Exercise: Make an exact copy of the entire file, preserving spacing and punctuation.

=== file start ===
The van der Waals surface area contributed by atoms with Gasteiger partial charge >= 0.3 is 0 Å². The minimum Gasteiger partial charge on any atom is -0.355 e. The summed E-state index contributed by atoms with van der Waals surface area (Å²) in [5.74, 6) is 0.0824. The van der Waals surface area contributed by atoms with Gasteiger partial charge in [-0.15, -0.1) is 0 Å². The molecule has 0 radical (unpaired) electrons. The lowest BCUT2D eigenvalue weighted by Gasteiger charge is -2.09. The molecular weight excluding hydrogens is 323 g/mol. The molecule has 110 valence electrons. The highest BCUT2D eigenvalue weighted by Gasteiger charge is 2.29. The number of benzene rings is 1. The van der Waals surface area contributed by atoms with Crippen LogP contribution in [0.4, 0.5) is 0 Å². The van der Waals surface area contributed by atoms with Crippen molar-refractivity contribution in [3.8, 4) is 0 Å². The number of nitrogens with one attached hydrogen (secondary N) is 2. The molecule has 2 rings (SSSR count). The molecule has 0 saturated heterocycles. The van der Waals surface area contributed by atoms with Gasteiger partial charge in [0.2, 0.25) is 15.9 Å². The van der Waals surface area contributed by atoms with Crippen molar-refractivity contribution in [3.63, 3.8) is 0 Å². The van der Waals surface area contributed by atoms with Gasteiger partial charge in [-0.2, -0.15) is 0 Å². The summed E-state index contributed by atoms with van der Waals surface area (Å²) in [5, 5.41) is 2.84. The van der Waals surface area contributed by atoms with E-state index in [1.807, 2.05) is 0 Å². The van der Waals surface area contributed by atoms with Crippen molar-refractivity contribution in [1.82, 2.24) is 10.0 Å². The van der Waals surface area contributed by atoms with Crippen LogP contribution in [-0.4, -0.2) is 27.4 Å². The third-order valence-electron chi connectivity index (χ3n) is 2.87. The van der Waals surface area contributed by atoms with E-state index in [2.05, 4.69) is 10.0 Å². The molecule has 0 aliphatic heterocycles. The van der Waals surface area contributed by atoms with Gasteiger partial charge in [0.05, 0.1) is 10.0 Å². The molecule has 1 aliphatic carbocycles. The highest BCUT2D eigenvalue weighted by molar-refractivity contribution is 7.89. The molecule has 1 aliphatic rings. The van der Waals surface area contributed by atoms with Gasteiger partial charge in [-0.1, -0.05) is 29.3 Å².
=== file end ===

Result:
The van der Waals surface area contributed by atoms with Gasteiger partial charge >= 0.3 is 0 Å². The minimum Gasteiger partial charge on any atom is -0.355 e. The summed E-state index contributed by atoms with van der Waals surface area (Å²) in [5.74, 6) is 0.0824. The van der Waals surface area contributed by atoms with Gasteiger partial charge in [-0.15, -0.1) is 0 Å². The molecule has 0 radical (unpaired) electrons. The lowest BCUT2D eigenvalue weighted by Gasteiger charge is -2.09. The molecular weight excluding hydrogens is 323 g/mol. The molecule has 110 valence electrons. The highest BCUT2D eigenvalue weighted by Gasteiger charge is 2.29. The number of benzene rings is 1. The van der Waals surface area contributed by atoms with Crippen LogP contribution in [0.4, 0.5) is 0 Å². The van der Waals surface area contributed by atoms with Crippen molar-refractivity contribution in [3.8, 4) is 0 Å². The number of nitrogens with one attached hydrogen (secondary N) is 2. The molecule has 2 rings (SSSR count). The molecule has 0 saturated heterocycles. The van der Waals surface area contributed by atoms with Gasteiger partial charge in [0.2, 0.25) is 15.9 Å². The van der Waals surface area contributed by atoms with Crippen molar-refractivity contribution in [3.63, 3.8) is 0 Å². The van der Waals surface area contributed by atoms with Gasteiger partial charge in [-0.2, -0.15) is 0 Å². The summed E-state index contributed by atoms with van der Waals surface area (Å²) in [5, 5.41) is 2.84. The van der Waals surface area contributed by atoms with E-state index in [1.807, 2.05) is 0 Å². The van der Waals surface area contributed by atoms with Crippen molar-refractivity contribution in [1.82, 2.24) is 10.0 Å². The van der Waals surface area contributed by atoms with Crippen LogP contribution in [-0.4, -0.2) is 27.4 Å². The third-order valence-electron chi connectivity index (χ3n) is 2.87. The van der Waals surface area contributed by atoms with E-state index in [2.05, 4.69) is 10.0 Å². The molecule has 0 aliphatic heterocycles. The van der Waals surface area contributed by atoms with Gasteiger partial charge in [0.05, 0.1) is 10.0 Å². The molecule has 1 aliphatic carbocycles. The highest BCUT2D eigenvalue weighted by molar-refractivity contribution is 7.89. The molecule has 1 aliphatic rings. The van der Waals surface area contributed by atoms with Gasteiger partial charge in [-0.1, -0.05) is 29.3 Å².